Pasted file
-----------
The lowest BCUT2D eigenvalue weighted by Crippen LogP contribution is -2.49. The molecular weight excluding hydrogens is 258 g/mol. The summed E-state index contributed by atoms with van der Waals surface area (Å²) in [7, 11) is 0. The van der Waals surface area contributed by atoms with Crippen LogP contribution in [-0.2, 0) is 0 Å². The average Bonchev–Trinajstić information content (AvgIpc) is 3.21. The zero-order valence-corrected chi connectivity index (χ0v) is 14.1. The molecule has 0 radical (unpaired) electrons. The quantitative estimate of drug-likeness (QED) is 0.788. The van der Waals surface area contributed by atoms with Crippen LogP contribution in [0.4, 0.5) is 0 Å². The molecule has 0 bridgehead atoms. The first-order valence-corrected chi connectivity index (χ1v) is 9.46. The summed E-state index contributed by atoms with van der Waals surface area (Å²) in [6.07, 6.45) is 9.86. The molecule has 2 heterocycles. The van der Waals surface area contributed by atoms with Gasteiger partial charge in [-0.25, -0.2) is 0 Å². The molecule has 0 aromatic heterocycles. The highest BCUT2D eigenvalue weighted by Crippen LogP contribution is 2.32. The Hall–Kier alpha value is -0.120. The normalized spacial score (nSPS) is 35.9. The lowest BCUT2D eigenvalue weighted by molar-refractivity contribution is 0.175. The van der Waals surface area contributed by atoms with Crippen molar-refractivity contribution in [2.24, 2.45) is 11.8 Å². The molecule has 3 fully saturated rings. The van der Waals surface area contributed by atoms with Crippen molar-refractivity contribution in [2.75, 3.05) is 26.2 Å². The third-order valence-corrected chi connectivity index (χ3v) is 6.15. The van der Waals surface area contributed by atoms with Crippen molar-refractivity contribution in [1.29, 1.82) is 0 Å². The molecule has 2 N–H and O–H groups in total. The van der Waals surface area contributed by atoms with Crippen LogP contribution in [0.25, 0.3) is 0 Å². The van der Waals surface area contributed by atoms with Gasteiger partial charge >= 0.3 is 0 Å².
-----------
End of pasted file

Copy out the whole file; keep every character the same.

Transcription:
The lowest BCUT2D eigenvalue weighted by Crippen LogP contribution is -2.49. The molecular weight excluding hydrogens is 258 g/mol. The summed E-state index contributed by atoms with van der Waals surface area (Å²) in [7, 11) is 0. The van der Waals surface area contributed by atoms with Crippen LogP contribution in [-0.2, 0) is 0 Å². The average Bonchev–Trinajstić information content (AvgIpc) is 3.21. The zero-order valence-corrected chi connectivity index (χ0v) is 14.1. The molecule has 0 radical (unpaired) electrons. The quantitative estimate of drug-likeness (QED) is 0.788. The van der Waals surface area contributed by atoms with Crippen LogP contribution in [0.4, 0.5) is 0 Å². The molecule has 0 bridgehead atoms. The first-order valence-corrected chi connectivity index (χ1v) is 9.46. The summed E-state index contributed by atoms with van der Waals surface area (Å²) in [6.07, 6.45) is 9.86. The molecule has 2 heterocycles. The van der Waals surface area contributed by atoms with Gasteiger partial charge in [-0.25, -0.2) is 0 Å². The molecule has 0 aromatic heterocycles. The highest BCUT2D eigenvalue weighted by Crippen LogP contribution is 2.32. The Hall–Kier alpha value is -0.120. The normalized spacial score (nSPS) is 35.9. The lowest BCUT2D eigenvalue weighted by molar-refractivity contribution is 0.175. The van der Waals surface area contributed by atoms with Crippen molar-refractivity contribution in [2.24, 2.45) is 11.8 Å². The molecule has 3 fully saturated rings. The van der Waals surface area contributed by atoms with Crippen molar-refractivity contribution in [2.75, 3.05) is 26.2 Å². The third-order valence-corrected chi connectivity index (χ3v) is 6.15. The van der Waals surface area contributed by atoms with Crippen molar-refractivity contribution in [1.29, 1.82) is 0 Å². The molecule has 2 N–H and O–H groups in total. The van der Waals surface area contributed by atoms with Crippen LogP contribution in [0.25, 0.3) is 0 Å². The van der Waals surface area contributed by atoms with Gasteiger partial charge >= 0.3 is 0 Å².